The challenges for in-house counsel are to ensure
privilege attaches – and stays attached.
With organisations increasingly relying on their in-house legal
teams, and in-house counsel taking on more commercial
responsibilities, it has never been more important to understand
how legal professional privilege applies to work performed by
This is the first in a two-part article on legal privilege, with
a focus on tips for in-house counsel. In this first part, we
outline the principles governing legal privilege (particularly in
the case of in-house advice), and give some practical tips for
establishing privilege in communications between an organisation
and its in-house legal team.
Legal professional privilege
Broadly speaking, legal professional privilege applies to
confidential communications created for the dominant purpose of a
client obtaining legal advice, or for use in actual or anticipated
Particular issues arise in relation to documents prepared by
in-house counsel. In-house counsel often have legal and non-legal
responsibilities (particularly if they have a dual role, such as
general counsel / company secretary). Privilege will only apply to
work performed by the in-house counsel in their legal capacity.
Even where in-house counsel are clearly acting in their legal
capacity, privilege will only apply if they are sufficiently
independent from the organisation to be truly acting as an
independent legal adviser. For example, in Rich v Harrington (2007)
245 ALR 106, the Federal Court held that there was no privilege in
advice given by the general counsel of PricewaterhouseCoopers,
where she was also a partner of the firm and therefore a likely
respondent to the claim on which she was advising.
Tips for in-house counsel to ensure privilege attaches
to your work product
There are some easy steps that in-house counsel can (and should)
take to maximise the likelihood their legal advice will be
1. Keep a current practising certificate
It is prudent to keep a current practising certificate, as this
will help to demonstrate you are acting in a professional legal
capacity and have the necessary independence from the organisation
you are advising (which is also likely to be your employer). While
not fatal to a claim for privilege, not having a practising
certificate can make it easier for a court to infer that you
perform non-legal work and were performing such work when making
the communication in question.
2. Don't attempt to wear two hats at
If you have both legal and non-legal roles, keep those roles as
separate as possible, or you risk your legal advice being viewed by
a court as commercial advice to which privilege does not apply.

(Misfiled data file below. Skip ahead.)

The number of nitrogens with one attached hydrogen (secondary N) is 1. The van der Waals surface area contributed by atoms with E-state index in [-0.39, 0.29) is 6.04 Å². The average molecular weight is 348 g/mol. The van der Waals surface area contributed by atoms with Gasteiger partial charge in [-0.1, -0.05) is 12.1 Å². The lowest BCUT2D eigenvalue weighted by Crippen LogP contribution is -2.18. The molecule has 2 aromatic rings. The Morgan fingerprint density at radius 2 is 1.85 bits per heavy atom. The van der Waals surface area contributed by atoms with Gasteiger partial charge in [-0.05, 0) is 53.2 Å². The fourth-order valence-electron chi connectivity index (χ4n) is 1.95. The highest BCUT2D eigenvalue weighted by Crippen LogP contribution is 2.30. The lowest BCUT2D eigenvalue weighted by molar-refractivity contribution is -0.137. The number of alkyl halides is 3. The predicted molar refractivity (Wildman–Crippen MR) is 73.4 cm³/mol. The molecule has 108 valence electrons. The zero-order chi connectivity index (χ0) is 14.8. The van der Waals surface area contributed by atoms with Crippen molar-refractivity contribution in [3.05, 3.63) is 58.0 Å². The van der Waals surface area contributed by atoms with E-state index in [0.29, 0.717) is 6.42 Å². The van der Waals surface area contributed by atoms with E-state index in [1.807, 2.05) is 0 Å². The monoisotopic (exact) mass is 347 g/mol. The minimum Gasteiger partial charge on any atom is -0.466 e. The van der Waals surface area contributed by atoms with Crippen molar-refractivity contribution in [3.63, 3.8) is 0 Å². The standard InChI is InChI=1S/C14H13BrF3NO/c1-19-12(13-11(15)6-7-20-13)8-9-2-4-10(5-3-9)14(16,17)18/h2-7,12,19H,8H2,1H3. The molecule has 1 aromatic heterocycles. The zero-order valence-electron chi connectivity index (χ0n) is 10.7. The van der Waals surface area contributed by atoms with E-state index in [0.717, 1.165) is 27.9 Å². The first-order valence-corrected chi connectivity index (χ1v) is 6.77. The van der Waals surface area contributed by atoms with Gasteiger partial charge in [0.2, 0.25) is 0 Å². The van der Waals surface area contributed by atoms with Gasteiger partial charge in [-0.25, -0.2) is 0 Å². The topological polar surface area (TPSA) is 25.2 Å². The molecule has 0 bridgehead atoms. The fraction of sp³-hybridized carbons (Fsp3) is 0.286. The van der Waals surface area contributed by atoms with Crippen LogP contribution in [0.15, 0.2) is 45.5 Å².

Only mark a document "privileged" when you are genuinely
performing your legal function – overuse of the
"privilege" label can diminish its effect when used in
communications to which privilege genuinely applies.
3. Keep legal and non-legal communication
Keeping legal and non-legal communications separate helps
minimise any risk that the legal purpose will not be the dominant
one in any document which deals with legal matters. It also makes
it clearer to readers that the document dealing with legal matters
is privileged, and thereby reduces the risk of inadvertent
disclosure of the document (which could lead to a waiver of
4. Document the dominant purpose of the
When commissioning a document from a third party for the
dominant purpose of actual or anticipated litigation, privilege
will not apply unless the organisation (not just the in-house
counsel) had that as its dominant purpose – see, for
example, Sydney Airports Corporation v Singapore Airlines Ltd
 NSWCA 47. Any request for such a document should be set out
in writing from the board or a senior executive of the organisation
to the in-house counsel, and should state that the document is
being sought for the relevant (legal) dominant purpose. Subsequent
use of the report should also be consistent with that purpose.
Once privilege applies to a document, it is crucial not to do
anything inconsistent with the confidentiality of the document, as
this could waive privilege. In the next issue we'll discuss the
principles relating to waiver of privilege, and give some practical
tips to help organisations avoid a waiver.
Clayton Utz communications are intended to provide
commentary and general information. They should not be relied upon
as legal advice. Formal legal advice should be sought in particular
transactions or on matters of interest arising from this bulletin.
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